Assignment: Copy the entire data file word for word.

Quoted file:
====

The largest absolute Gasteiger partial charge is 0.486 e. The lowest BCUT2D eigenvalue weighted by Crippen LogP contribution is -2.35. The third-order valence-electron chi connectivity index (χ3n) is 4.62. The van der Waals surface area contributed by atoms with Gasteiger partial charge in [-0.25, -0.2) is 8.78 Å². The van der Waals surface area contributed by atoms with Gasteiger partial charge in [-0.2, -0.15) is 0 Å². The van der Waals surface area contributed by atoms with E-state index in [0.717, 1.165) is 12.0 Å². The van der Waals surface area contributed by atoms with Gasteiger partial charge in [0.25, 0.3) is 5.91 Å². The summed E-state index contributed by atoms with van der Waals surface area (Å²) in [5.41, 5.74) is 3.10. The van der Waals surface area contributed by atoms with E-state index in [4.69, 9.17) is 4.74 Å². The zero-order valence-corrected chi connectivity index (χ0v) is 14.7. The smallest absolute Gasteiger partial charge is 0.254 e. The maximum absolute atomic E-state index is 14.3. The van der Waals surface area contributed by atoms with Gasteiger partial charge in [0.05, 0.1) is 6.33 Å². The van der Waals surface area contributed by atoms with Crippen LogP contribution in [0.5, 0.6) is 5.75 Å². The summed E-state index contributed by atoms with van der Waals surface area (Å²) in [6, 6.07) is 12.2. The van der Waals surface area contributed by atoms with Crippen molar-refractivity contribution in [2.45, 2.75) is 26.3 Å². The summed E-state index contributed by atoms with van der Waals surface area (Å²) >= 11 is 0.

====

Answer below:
The largest absolute Gasteiger partial charge is 0.486 e. The lowest BCUT2D eigenvalue weighted by Crippen LogP contribution is -2.35. The third-order valence-electron chi connectivity index (χ3n) is 4.62. The van der Waals surface area contributed by atoms with Gasteiger partial charge in [-0.25, -0.2) is 8.78 Å². The van der Waals surface area contributed by atoms with Gasteiger partial charge in [-0.2, -0.15) is 0 Å². The van der Waals surface area contributed by atoms with E-state index in [0.717, 1.165) is 12.0 Å². The van der Waals surface area contributed by atoms with Gasteiger partial charge in [0.25, 0.3) is 5.91 Å². The summed E-state index contributed by atoms with van der Waals surface area (Å²) in [5.41, 5.74) is 3.10. The van der Waals surface area contributed by atoms with E-state index in [4.69, 9.17) is 4.74 Å². The zero-order valence-corrected chi connectivity index (χ0v) is 14.7. The smallest absolute Gasteiger partial charge is 0.254 e. The maximum absolute atomic E-state index is 14.3. The van der Waals surface area contributed by atoms with Gasteiger partial charge in [0.05, 0.1) is 6.33 Å². The van der Waals surface area contributed by atoms with Crippen LogP contribution in [0.5, 0.6) is 5.75 Å². The summed E-state index contributed by atoms with van der Waals surface area (Å²) in [6, 6.07) is 12.2. The van der Waals surface area contributed by atoms with Crippen molar-refractivity contribution in [2.45, 2.75) is 26.3 Å². The summed E-state index contributed by atoms with van der Waals surface area (Å²) >= 11 is 0.